Team Names and Mascots
With the football team from D.C. enjoying some success, debate about the appropriateness of that team's name has arisen once again. I, of course, have an opinion (as well as a solution). If you are someone who believes there's no good reason for a team to change its name, and that people should just lighten up, you probably won't agree with my opinion. If you are someone who believes it's inherently disrespectful to name a team after any indigenous group of people, you probably won't agree with me either. That's right, once again your fearless leader holds an opinion with compromise at its core.
Before proceeding, I need to point out that the following opinion is written by a very caucasian, white male. (Although I must confess that I consider myself a native American - in the sense that this is the country in which I was born.)
I don't think naming a team after an authentic group of people is inherently disrespectful - as long as the team uses a name that's not offensive to said group. An example of this would be the Florida State Seminoles. On the other hand you have the Fighting Sioux from North Dakota. I've recently learned that the name "Sioux" was given to that particular tribe by an enemy tribe. I'm not sure of the exact translation, but it ain't positive. The other part of that team's name - the "Fighting" part, should also disqualify it as an appropriate team name. If they want to switch to the Lakota of North Dakota, I have no problem with that.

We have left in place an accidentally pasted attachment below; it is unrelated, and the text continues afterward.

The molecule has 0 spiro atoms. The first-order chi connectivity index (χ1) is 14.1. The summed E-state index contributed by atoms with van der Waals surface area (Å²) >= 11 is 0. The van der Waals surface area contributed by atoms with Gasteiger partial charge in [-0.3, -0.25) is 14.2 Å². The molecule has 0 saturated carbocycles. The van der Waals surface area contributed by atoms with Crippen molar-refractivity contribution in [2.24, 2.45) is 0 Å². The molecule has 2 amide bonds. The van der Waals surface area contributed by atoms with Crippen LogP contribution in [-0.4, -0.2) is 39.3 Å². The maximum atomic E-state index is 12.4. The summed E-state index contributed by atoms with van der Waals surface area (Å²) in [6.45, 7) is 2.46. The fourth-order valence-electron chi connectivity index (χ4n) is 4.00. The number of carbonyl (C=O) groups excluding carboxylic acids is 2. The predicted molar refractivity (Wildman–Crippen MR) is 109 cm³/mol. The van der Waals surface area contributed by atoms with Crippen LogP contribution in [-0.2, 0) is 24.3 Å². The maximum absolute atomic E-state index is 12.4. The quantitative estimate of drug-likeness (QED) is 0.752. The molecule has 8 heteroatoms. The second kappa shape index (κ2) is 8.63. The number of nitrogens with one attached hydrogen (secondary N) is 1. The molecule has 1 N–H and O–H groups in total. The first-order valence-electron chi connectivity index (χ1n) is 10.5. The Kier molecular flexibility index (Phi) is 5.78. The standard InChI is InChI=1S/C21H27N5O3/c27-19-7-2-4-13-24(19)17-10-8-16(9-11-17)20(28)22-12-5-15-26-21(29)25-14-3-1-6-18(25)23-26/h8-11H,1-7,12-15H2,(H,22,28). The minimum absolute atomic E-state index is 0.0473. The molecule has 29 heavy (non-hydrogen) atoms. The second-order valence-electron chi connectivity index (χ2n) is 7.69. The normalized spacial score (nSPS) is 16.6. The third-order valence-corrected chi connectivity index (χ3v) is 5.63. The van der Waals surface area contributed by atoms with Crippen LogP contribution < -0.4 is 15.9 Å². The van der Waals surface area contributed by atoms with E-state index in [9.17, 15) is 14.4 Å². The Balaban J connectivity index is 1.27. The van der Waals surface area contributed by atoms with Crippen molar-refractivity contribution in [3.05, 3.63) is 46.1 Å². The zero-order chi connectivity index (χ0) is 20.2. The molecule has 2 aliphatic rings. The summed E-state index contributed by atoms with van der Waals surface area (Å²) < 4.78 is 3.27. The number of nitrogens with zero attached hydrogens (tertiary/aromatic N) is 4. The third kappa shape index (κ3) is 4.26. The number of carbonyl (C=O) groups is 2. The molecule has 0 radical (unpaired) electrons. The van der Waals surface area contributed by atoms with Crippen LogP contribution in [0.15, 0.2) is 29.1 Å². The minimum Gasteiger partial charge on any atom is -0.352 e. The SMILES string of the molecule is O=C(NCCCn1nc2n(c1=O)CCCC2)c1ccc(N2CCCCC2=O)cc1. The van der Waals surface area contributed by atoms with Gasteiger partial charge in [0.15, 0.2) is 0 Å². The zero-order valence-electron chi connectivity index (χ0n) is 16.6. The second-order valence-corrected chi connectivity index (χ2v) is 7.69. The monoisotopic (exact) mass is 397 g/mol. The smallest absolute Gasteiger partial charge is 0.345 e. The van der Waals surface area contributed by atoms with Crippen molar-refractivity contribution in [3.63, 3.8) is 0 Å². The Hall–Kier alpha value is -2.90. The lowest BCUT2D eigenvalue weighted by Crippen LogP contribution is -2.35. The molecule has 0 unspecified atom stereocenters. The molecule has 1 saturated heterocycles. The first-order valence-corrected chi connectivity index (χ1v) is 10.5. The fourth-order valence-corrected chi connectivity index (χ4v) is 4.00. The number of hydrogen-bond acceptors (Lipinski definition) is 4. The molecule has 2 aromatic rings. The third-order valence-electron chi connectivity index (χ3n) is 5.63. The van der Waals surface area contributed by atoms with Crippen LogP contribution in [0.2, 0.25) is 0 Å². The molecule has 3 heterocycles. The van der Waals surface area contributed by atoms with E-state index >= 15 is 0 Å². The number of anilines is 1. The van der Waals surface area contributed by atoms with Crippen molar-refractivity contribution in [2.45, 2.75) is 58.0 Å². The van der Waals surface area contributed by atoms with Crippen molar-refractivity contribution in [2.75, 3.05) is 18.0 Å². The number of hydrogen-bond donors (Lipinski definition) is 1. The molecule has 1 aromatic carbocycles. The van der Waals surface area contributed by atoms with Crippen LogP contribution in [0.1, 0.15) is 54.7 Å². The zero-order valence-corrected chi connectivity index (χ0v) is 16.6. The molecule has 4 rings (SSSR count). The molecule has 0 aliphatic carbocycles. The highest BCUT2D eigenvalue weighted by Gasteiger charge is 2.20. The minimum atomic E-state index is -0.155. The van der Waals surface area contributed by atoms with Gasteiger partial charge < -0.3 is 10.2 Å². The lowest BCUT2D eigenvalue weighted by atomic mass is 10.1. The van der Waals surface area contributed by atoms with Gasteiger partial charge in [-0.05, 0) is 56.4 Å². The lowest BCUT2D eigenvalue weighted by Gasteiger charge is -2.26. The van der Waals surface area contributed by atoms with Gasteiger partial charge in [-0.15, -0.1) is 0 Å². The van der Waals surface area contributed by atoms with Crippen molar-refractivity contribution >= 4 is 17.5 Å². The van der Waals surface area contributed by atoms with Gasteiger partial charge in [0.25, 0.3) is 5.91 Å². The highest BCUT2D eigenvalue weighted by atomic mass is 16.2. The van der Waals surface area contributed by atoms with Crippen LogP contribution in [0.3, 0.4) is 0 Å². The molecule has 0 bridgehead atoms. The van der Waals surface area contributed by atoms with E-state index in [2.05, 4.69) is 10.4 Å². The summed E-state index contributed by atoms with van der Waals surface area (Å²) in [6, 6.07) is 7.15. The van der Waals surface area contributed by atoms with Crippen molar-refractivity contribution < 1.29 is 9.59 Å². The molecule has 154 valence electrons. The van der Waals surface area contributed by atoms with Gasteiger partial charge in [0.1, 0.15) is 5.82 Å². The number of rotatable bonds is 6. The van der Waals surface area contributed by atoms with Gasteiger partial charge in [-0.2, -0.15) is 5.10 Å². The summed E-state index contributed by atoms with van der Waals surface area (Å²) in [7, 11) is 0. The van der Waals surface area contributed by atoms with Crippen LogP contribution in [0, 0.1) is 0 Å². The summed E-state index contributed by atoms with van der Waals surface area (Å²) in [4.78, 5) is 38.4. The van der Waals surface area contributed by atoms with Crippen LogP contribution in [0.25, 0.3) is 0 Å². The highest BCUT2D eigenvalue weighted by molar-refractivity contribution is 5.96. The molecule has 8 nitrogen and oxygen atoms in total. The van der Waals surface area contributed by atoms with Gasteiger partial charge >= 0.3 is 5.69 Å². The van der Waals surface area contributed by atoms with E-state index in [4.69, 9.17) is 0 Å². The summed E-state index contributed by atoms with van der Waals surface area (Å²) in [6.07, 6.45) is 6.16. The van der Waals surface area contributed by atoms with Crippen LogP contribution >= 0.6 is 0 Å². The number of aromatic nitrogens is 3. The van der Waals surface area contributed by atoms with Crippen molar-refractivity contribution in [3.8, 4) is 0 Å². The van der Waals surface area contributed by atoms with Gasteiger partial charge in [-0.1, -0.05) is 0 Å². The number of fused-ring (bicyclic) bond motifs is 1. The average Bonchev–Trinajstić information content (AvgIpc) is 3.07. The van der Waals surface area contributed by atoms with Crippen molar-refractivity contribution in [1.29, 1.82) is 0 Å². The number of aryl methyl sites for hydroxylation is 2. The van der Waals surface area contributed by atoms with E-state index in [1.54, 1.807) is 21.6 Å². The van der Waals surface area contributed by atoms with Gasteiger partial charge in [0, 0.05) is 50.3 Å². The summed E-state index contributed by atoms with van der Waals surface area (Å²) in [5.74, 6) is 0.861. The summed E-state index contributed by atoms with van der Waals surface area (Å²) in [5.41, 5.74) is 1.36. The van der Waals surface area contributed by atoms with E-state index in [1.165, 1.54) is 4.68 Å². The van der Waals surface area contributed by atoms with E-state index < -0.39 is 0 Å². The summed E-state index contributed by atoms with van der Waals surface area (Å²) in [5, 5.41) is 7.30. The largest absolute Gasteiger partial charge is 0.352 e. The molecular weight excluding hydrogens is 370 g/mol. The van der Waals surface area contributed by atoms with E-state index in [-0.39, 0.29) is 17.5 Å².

Provided, of course, that they use appropriate imagery. Here's where we get to take the Cleveland Indians to task for their Chief Wahoo mascot. A leering, big-toothed, big nosed image that should have been retired decades ago. If they were the Cleveland Clowns (and sometimes they are!) it might possibly be OK (but only possibly). On the other hand, Washington, with its completely inappropriate name, has a much more acceptable image on the side of their helmets.
So the Atlanta braves are OK, right? The name doesn't seem to be disrespectful. The image they use seems alright, too. They're good to go. Not so fast. The dreaded "Tomahawk Chop", where thousands of "palefaces" channel their inner 5 year-old by hooting like an Indian while they chop away at their foe, needs to go.
There's no doubt that it can be a slippery slope, and great care needs to be taken. All sports teams that rely on native imagery need to carefully ensure that they're not unintentionally causing hurt. To those who say that tradition trumps sensitivity, I would ask them to respectfully consider the issue anew. Any tradition that causes grievous hurt to others needs to be rethought. To those who would say that no team should be named after another group of people, I would ask them to respectfully consider that perhaps the name is intended with all due respect, and might be a celebration of geographical heritage. (There might be some need to educate people, but please don't assume a person is being intentionally disrespectful).
As Rodney King said, "Can't we all get along?"